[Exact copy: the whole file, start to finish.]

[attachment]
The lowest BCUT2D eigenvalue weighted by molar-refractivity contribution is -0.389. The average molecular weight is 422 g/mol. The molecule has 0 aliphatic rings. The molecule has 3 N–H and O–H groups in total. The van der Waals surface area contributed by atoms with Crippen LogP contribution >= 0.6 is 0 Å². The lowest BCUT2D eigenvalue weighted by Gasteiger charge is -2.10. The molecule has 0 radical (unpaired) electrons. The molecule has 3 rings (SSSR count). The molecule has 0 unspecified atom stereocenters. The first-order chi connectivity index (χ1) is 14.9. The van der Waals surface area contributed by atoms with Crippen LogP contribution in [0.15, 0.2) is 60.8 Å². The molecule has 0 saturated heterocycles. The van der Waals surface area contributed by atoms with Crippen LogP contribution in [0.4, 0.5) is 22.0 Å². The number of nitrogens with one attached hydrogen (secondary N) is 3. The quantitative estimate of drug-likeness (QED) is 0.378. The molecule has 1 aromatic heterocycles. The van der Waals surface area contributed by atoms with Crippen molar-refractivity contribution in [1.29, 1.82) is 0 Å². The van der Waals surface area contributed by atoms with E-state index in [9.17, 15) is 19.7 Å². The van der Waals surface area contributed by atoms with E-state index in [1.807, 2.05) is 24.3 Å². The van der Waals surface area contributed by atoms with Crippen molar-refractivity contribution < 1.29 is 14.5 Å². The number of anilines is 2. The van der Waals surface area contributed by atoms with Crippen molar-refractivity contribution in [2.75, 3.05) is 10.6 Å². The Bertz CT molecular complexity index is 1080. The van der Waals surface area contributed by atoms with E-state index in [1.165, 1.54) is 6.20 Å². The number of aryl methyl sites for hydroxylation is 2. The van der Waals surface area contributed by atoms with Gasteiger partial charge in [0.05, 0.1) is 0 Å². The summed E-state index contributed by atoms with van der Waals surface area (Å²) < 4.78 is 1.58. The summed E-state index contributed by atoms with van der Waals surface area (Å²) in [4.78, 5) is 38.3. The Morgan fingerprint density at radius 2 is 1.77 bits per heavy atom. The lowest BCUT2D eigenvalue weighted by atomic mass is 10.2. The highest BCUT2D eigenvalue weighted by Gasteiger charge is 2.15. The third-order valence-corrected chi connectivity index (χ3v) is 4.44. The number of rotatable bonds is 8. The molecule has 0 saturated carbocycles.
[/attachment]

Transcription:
The lowest BCUT2D eigenvalue weighted by molar-refractivity contribution is -0.389. The average molecular weight is 422 g/mol. The molecule has 0 aliphatic rings. The molecule has 3 N–H and O–H groups in total. The van der Waals surface area contributed by atoms with Crippen LogP contribution >= 0.6 is 0 Å². The lowest BCUT2D eigenvalue weighted by Gasteiger charge is -2.10. The molecule has 0 radical (unpaired) electrons. The molecule has 3 rings (SSSR count). The molecule has 0 unspecified atom stereocenters. The first-order chi connectivity index (χ1) is 14.9. The van der Waals surface area contributed by atoms with Crippen LogP contribution in [0.15, 0.2) is 60.8 Å². The molecule has 0 saturated heterocycles. The van der Waals surface area contributed by atoms with Crippen LogP contribution in [0.4, 0.5) is 22.0 Å². The number of nitrogens with one attached hydrogen (secondary N) is 3. The quantitative estimate of drug-likeness (QED) is 0.378. The molecule has 1 aromatic heterocycles. The van der Waals surface area contributed by atoms with Crippen molar-refractivity contribution in [1.29, 1.82) is 0 Å². The van der Waals surface area contributed by atoms with E-state index in [9.17, 15) is 19.7 Å². The van der Waals surface area contributed by atoms with E-state index in [1.807, 2.05) is 24.3 Å². The van der Waals surface area contributed by atoms with Crippen molar-refractivity contribution < 1.29 is 14.5 Å². The number of anilines is 2. The van der Waals surface area contributed by atoms with Crippen molar-refractivity contribution in [2.75, 3.05) is 10.6 Å². The Bertz CT molecular complexity index is 1080. The van der Waals surface area contributed by atoms with E-state index in [1.165, 1.54) is 6.20 Å². The number of aryl methyl sites for hydroxylation is 2. The van der Waals surface area contributed by atoms with Gasteiger partial charge in [0.05, 0.1) is 0 Å². The summed E-state index contributed by atoms with van der Waals surface area (Å²) < 4.78 is 1.58. The summed E-state index contributed by atoms with van der Waals surface area (Å²) in [4.78, 5) is 38.3. The Morgan fingerprint density at radius 2 is 1.77 bits per heavy atom. The lowest BCUT2D eigenvalue weighted by atomic mass is 10.2. The highest BCUT2D eigenvalue weighted by Gasteiger charge is 2.15. The third-order valence-corrected chi connectivity index (χ3v) is 4.44. The number of rotatable bonds is 8. The molecule has 0 saturated carbocycles.